Tag Archives: damnation

Society’s Man

Society, your dream would have me beg
for pittance from a cruel employer’s hand,
and from my knees downward, not use my legs,
preferring that I genuflect, not stand,

to act as servant, bound to divine whim
that your appointed middlemen report.
What’s more, I must be weak, and bow to Him
who you insist directs my fate for sport.

No wonder I am just a half-grown lout
who spends my life in seeking childish joys,
when you have counseled me to forgo doubt
and are ashamed when men emerge from boys.

You take my destiny and claim my fate
should stay within the limits you proscribe,
denouncing me when I will not conform
or meekly take your bright and shiny bribe.

Who would choose the adulthood you profer,
all duty with no right, nor chance to rise?
No wonder most avoid it, or defer
a servitude unending ’til you die.

Yet when I pout and act a child of ten,
which seems how you and God define a man,
you feign surprise, and claim it’s always been
my choice to make; and either way, be damned.

13 APR 2005

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On Milton and Dante

To each their own: let others speak
of hells where self-damnation wreaks
eternal havoc on the mind and soul;
its torments let their thoughts embrace,
imagining some devil’s face.
I will not heed such useless folderol.

It should suffice that where we are
has troubles quite enough to mar
our whim’s concept of beauty and heart’s ease,
but to repel all good there is,
for unseen promise, is hubris,
and shows our vain humility in shame.

What hells you make, keep for your own;
and if that means you must disown me,
then so be it — I am not to blame.

I do not worry for my fate,
on sulphured brimstone meditate,
or wince imagining my flesh on fire.
Instead, I seek right now right here,
to walk straight on, and have no fear,
accepting both the roses and their briar.
For if you’re acting kind and nice
in hopes of reaching paradise,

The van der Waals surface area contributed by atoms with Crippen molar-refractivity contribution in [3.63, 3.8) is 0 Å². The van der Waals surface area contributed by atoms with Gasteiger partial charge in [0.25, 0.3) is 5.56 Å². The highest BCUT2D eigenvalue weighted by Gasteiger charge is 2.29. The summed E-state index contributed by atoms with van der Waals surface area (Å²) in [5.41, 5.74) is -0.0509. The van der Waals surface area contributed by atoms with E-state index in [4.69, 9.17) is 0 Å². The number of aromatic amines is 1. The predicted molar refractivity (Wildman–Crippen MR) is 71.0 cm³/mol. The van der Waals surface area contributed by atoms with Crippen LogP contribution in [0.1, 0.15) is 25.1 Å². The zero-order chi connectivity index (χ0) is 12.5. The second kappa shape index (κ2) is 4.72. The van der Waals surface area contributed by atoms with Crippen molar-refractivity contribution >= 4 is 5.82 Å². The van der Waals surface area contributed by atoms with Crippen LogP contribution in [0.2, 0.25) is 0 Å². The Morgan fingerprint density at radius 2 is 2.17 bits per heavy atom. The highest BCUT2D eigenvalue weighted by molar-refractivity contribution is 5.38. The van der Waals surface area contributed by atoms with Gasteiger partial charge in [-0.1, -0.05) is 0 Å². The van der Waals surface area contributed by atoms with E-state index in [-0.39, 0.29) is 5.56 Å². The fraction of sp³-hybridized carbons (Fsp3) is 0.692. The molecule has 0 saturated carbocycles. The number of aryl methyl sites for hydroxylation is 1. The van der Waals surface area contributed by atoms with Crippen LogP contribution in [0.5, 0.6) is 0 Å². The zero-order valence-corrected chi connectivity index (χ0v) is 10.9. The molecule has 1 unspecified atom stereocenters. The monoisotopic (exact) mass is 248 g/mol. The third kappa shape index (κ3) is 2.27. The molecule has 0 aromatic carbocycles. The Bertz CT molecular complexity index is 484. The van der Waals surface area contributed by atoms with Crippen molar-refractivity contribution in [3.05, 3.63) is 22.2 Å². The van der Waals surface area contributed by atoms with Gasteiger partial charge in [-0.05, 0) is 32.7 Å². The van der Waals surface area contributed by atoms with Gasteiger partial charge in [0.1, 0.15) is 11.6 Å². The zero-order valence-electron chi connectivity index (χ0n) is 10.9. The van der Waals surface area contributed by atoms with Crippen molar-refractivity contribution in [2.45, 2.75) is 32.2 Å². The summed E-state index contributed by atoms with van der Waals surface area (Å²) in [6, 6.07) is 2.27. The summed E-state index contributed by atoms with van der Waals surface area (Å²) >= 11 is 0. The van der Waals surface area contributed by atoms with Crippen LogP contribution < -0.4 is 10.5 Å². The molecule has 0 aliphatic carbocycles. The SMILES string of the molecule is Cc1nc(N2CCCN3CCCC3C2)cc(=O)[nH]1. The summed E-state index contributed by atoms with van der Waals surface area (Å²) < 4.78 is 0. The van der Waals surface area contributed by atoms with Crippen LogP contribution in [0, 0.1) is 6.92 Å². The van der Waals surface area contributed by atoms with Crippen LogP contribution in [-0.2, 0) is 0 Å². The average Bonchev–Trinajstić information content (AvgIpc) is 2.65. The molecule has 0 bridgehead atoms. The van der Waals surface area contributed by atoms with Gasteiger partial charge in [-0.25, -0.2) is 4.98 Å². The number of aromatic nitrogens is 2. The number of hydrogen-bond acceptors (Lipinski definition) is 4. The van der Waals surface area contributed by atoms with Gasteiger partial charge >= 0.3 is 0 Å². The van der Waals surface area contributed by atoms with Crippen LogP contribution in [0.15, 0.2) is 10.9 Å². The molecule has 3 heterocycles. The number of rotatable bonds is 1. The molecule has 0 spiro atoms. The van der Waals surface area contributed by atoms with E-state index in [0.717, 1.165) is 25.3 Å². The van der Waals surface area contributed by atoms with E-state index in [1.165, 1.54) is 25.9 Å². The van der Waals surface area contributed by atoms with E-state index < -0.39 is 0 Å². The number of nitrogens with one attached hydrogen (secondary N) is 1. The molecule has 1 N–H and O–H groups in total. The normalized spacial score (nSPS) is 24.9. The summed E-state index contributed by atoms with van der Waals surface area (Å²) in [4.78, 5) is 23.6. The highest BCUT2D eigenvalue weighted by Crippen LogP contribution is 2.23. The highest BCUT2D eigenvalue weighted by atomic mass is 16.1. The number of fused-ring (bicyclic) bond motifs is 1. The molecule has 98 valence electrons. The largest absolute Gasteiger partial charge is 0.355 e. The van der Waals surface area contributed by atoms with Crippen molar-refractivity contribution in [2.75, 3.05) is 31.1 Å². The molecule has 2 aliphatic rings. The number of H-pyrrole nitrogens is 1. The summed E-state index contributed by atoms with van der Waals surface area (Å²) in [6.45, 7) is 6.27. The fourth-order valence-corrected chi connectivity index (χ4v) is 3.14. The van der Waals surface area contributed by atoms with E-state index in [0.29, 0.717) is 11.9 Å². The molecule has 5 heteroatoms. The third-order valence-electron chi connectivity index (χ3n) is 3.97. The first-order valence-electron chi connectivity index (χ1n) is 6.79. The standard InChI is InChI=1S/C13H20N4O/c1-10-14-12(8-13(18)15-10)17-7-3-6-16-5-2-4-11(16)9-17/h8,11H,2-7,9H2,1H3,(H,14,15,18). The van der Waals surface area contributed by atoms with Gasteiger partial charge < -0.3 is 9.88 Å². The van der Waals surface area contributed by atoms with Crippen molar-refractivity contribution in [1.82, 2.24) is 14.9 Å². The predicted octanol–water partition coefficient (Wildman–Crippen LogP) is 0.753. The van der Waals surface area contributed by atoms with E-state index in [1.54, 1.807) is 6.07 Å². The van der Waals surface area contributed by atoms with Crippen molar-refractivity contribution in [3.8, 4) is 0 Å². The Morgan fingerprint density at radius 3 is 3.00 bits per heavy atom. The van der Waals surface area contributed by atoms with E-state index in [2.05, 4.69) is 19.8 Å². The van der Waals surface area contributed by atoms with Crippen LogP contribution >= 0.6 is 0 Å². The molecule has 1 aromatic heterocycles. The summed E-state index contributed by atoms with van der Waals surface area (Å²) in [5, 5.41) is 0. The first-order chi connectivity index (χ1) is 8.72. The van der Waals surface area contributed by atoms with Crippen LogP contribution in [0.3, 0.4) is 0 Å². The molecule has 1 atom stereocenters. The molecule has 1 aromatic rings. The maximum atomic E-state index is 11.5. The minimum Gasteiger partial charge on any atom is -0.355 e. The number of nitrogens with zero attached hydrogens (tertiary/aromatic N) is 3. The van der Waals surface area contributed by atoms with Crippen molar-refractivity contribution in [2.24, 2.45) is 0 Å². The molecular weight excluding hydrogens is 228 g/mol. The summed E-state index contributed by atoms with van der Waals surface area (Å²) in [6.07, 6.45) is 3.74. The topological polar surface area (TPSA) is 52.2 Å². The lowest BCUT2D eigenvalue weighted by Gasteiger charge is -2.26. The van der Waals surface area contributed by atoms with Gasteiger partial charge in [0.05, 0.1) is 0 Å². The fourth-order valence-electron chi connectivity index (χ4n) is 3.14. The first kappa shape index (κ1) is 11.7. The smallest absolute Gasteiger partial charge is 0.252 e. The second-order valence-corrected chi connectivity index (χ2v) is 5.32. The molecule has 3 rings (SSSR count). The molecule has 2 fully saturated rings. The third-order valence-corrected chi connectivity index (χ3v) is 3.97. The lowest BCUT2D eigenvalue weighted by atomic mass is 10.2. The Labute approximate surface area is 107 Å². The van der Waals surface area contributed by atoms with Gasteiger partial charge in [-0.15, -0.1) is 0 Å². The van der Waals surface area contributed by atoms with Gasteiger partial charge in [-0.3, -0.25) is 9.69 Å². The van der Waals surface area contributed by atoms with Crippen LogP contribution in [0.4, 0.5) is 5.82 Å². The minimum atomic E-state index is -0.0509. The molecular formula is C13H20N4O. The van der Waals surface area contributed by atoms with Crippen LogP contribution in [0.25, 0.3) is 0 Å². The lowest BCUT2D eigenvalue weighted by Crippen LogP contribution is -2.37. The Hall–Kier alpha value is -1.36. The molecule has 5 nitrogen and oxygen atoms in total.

you’re only seeking payment or reward,

but I try to do good because
it’s worth the doing. If that’s flawed,
I’d rather know that Devil than your Lord.

20 JAN 2005

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Tell Your Children

Thinking of Richie Havens (thanks to poetbear for dutifully transcribing “Younger Men Grow Older”), I reached into the deep chasm of the archives and pulled out the only Richie Havens-inspired song I ever wrote. It dates from about 12 years ago … imagine all kinds of “Freedom” like strumming … not my usual subject matter, but I was extremely irritated with some right-wing Christofascist ideology at the time, and it sort of just came out … it was probably a combination of Freedom Fighting in Nicaragua, Freedom Fighting in the Falkland Islands, and Freedom Fighting in Belfast.

God, it seems your houses are the very first to fall
Explosive words in your foundations leave most wicked scrawls
And your small children, those you haven’t time enough to save
Are gone, and your own armies lay your sod upon their graves

Please tell your children this is not how it should be
We cannnot kill each other off, and still claim to be free
Each day another heathen soul climbs nearer unto thee
But for myself, here in our hearts is near enough for me

Women and our children are the victims of this war
But that is nothing new, for it has happened here before
Perhaps the grail was something Arthur never should have saved
Before the world believed in You, and by Your will enslaved

Please tell your children this is not how it should be
We cannot hate with hatred and believe in love and peace
Each day another murdered soul cries nearer unto thee
But for myself, inside my heart is near enough for me

We sit upon the left of you, or perhaps on the right
Far from the door so we can ignore wailing in the night
From those gnashing with their gums because their teeth have fallen out
Your word has so deafened us that we can’t hear the shouts
Of your unbroken followers who toil within our jails
And keep our cross-constructors stocked with wood and sharpened nails

Please tell your children this is not what you had planned
We cannot draw the line between two kinds of fellow man
Each day another holy fool runs nearer unto thee
But for myself, here in my heart is near enough for me


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Martyr Without a Cause

Waken, would-be martyrs seeking causes
to in an instant devote life and limb, and cling
half-drowned along the upturned raft of culture
that leaking, seeks the bottom of the quay.

The words that might be spoken now are silenced;
upon the stump the bloody axe rests, still
slick from the cloying jugular wine that pools
beneath the severed head there in the bowl.

A brotherhood of fools will find its equal
among the rushes, bent with each new wind
and whispering inanities and slogans
that pampleteers shed like oak leaves each fall.

What would you say aloud to fire this army
of malcontents who look to their own skins?
Beyond the content of their bellies, do they seem to care
for rhetoric that asks after their minds?

And those self-sacrificers dream redemption songs
that for a moment, find a tuneful ear
and are transformed beyond a pale chimera
that floats upon the stale, dry air, then fades.

Is there a cause worth half this senseless slaughter?
Behind the scenes, the tribal elders watch
and pick out young recruits that seem more likely
to run in panic; these make the best bullies.

What do the gods require from each new generation?
Are not the first-fruits destined for their hands?